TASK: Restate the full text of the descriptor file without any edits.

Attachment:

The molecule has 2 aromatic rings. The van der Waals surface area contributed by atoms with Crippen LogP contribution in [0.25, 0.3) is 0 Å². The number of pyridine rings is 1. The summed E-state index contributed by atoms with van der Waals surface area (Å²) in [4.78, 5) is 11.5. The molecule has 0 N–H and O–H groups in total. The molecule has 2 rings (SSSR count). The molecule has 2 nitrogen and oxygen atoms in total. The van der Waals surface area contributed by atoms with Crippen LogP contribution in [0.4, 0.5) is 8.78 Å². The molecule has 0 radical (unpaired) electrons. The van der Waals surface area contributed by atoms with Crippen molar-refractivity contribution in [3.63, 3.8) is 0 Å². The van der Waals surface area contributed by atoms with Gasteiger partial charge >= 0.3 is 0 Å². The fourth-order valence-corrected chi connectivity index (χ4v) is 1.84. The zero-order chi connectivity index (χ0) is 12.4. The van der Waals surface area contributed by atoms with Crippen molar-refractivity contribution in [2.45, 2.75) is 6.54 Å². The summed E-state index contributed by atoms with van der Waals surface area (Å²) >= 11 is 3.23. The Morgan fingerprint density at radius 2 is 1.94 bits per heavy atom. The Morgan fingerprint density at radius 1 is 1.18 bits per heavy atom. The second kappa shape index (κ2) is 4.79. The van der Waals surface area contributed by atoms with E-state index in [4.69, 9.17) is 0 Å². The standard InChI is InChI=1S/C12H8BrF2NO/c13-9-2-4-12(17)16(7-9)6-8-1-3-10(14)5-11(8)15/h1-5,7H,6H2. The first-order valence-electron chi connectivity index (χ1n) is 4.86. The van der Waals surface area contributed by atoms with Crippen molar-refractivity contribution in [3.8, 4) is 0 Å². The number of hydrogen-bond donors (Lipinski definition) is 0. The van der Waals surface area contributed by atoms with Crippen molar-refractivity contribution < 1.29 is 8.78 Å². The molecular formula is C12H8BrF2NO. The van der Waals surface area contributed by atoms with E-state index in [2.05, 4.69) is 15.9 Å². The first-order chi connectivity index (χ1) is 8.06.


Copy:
The molecule has 2 aromatic rings. The van der Waals surface area contributed by atoms with Crippen LogP contribution in [0.25, 0.3) is 0 Å². The number of pyridine rings is 1. The summed E-state index contributed by atoms with van der Waals surface area (Å²) in [4.78, 5) is 11.5. The molecule has 0 N–H and O–H groups in total. The molecule has 2 rings (SSSR count). The molecule has 2 nitrogen and oxygen atoms in total. The van der Waals surface area contributed by atoms with Crippen LogP contribution in [0.4, 0.5) is 8.78 Å². The molecule has 0 radical (unpaired) electrons. The van der Waals surface area contributed by atoms with Crippen molar-refractivity contribution in [3.63, 3.8) is 0 Å². The van der Waals surface area contributed by atoms with Gasteiger partial charge >= 0.3 is 0 Å². The fourth-order valence-corrected chi connectivity index (χ4v) is 1.84. The zero-order chi connectivity index (χ0) is 12.4. The van der Waals surface area contributed by atoms with Crippen molar-refractivity contribution in [2.45, 2.75) is 6.54 Å². The summed E-state index contributed by atoms with van der Waals surface area (Å²) >= 11 is 3.23. The Morgan fingerprint density at radius 2 is 1.94 bits per heavy atom. The Morgan fingerprint density at radius 1 is 1.18 bits per heavy atom. The second kappa shape index (κ2) is 4.79. The van der Waals surface area contributed by atoms with E-state index in [4.69, 9.17) is 0 Å². The standard InChI is InChI=1S/C12H8BrF2NO/c13-9-2-4-12(17)16(7-9)6-8-1-3-10(14)5-11(8)15/h1-5,7H,6H2. The first-order valence-electron chi connectivity index (χ1n) is 4.86. The van der Waals surface area contributed by atoms with Crippen molar-refractivity contribution in [3.8, 4) is 0 Å². The number of hydrogen-bond donors (Lipinski definition) is 0. The van der Waals surface area contributed by atoms with Crippen molar-refractivity contribution < 1.29 is 8.78 Å². The molecular formula is C12H8BrF2NO. The van der Waals surface area contributed by atoms with E-state index in [2.05, 4.69) is 15.9 Å². The first-order chi connectivity index (χ1) is 8.06.